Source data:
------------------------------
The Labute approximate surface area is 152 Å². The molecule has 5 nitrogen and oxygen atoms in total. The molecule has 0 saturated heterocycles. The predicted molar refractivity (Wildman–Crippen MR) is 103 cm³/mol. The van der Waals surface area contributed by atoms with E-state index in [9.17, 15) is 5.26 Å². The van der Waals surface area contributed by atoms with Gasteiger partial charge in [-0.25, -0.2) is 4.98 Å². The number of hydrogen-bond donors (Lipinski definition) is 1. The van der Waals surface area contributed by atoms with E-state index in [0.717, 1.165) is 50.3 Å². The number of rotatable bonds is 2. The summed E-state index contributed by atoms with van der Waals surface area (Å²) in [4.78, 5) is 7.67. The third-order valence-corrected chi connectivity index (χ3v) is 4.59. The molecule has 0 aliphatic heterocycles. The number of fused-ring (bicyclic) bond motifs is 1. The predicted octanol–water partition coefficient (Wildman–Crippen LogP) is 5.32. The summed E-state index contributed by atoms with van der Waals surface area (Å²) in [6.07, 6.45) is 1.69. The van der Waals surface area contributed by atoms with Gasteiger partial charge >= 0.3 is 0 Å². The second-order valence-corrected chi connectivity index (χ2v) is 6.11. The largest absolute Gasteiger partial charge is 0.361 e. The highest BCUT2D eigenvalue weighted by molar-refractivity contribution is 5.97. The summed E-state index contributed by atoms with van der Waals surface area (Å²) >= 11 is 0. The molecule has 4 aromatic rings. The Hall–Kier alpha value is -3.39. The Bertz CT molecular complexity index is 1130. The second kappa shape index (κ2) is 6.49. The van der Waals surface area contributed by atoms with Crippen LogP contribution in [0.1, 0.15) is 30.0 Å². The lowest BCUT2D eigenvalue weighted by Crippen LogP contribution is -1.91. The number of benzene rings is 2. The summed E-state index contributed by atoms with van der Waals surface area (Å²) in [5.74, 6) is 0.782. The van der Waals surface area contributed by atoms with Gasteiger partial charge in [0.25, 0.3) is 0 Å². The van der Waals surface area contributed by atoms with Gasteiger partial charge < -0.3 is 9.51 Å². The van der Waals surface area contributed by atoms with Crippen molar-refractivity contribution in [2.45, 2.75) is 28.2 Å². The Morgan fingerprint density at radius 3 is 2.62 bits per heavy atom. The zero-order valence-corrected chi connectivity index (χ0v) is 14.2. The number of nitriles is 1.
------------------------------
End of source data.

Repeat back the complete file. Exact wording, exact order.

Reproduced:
The Labute approximate surface area is 152 Å². The molecule has 5 nitrogen and oxygen atoms in total. The molecule has 0 saturated heterocycles. The predicted molar refractivity (Wildman–Crippen MR) is 103 cm³/mol. The van der Waals surface area contributed by atoms with E-state index in [9.17, 15) is 5.26 Å². The van der Waals surface area contributed by atoms with Gasteiger partial charge in [-0.25, -0.2) is 4.98 Å². The number of hydrogen-bond donors (Lipinski definition) is 1. The van der Waals surface area contributed by atoms with E-state index in [0.717, 1.165) is 50.3 Å². The number of rotatable bonds is 2. The summed E-state index contributed by atoms with van der Waals surface area (Å²) in [4.78, 5) is 7.67. The third-order valence-corrected chi connectivity index (χ3v) is 4.59. The molecule has 0 aliphatic heterocycles. The number of fused-ring (bicyclic) bond motifs is 1. The predicted octanol–water partition coefficient (Wildman–Crippen LogP) is 5.32. The summed E-state index contributed by atoms with van der Waals surface area (Å²) in [6.07, 6.45) is 1.69. The van der Waals surface area contributed by atoms with Gasteiger partial charge >= 0.3 is 0 Å². The second-order valence-corrected chi connectivity index (χ2v) is 6.11. The largest absolute Gasteiger partial charge is 0.361 e. The highest BCUT2D eigenvalue weighted by molar-refractivity contribution is 5.97. The summed E-state index contributed by atoms with van der Waals surface area (Å²) >= 11 is 0. The molecule has 4 aromatic rings. The Hall–Kier alpha value is -3.39. The Bertz CT molecular complexity index is 1130. The second kappa shape index (κ2) is 6.49. The van der Waals surface area contributed by atoms with Crippen LogP contribution in [0.1, 0.15) is 30.0 Å². The lowest BCUT2D eigenvalue weighted by Crippen LogP contribution is -1.91. The number of benzene rings is 2. The summed E-state index contributed by atoms with van der Waals surface area (Å²) in [5.74, 6) is 0.782. The van der Waals surface area contributed by atoms with Gasteiger partial charge in [0.25, 0.3) is 0 Å². The van der Waals surface area contributed by atoms with Gasteiger partial charge < -0.3 is 9.51 Å². The van der Waals surface area contributed by atoms with Crippen molar-refractivity contribution in [2.45, 2.75) is 28.2 Å². The Morgan fingerprint density at radius 3 is 2.62 bits per heavy atom. The zero-order valence-corrected chi connectivity index (χ0v) is 14.2. The number of nitriles is 1.